Chronic rheumatic conditions comprise over 150 diseases and syndromes, which are usually progressive and associated with pain.1 In short, this group of conditions includes rheumatoid arthritis, osteoarthritis, spinal disorders, and severe limb trauma. For the purposes of this study, we mainly focus on patients with rheumatoid arthritis. Rheumatoid arthritis (RA) is a chronic, incapacitating,1 inflammatory arthritis that results, without appropriate therapy, in joint destruction and reduced quality of life and working ability.2-8 It has often been argued that RA treatment choice should be based on what is often referred to as “shared decision-making”9,10 between the patient and the rheumatologist. Szasz and Hollender11 suggested that the most appropriate type of doctor-patient relationship is the “mutual participation” model. This implies that both parties share responsibility for planning and implementing treatment. Hendrikx et al.12 proposed an “asking and listening to the patient” model, emphasizing patient’s satisfaction with RA therapy leading to pain relief and less anxiety.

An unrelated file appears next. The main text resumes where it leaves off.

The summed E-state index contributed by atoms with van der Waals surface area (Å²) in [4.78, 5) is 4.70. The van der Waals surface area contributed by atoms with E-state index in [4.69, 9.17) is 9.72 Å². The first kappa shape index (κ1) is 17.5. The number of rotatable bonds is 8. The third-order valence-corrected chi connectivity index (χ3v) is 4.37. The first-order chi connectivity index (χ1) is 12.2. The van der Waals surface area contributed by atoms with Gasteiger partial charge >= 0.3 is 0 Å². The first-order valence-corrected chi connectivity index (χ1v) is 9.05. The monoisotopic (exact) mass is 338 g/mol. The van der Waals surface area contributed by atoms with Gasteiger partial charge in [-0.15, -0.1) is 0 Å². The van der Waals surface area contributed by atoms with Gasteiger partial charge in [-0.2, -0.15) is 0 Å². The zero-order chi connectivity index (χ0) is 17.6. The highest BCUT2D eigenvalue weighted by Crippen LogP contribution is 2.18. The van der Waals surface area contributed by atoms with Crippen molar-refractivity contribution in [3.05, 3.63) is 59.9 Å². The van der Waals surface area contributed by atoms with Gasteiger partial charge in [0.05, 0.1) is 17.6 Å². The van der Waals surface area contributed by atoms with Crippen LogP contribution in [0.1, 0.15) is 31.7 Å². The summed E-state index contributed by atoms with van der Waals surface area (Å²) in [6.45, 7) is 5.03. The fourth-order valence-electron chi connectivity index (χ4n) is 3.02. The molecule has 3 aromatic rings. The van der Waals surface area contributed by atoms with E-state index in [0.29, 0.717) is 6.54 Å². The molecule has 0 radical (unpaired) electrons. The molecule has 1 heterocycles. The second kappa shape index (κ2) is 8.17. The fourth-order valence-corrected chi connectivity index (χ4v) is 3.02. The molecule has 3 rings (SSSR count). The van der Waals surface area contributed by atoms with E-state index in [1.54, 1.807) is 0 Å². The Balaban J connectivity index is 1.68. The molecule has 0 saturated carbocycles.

However, there is a discrepancy in the doctors-patients views in physical functioning and health in general.13,14 Doctors are more knowledgeable about the factors contributing to health, the clinical effectiveness, and the potential risks associated with a treatment profile compared to their patients.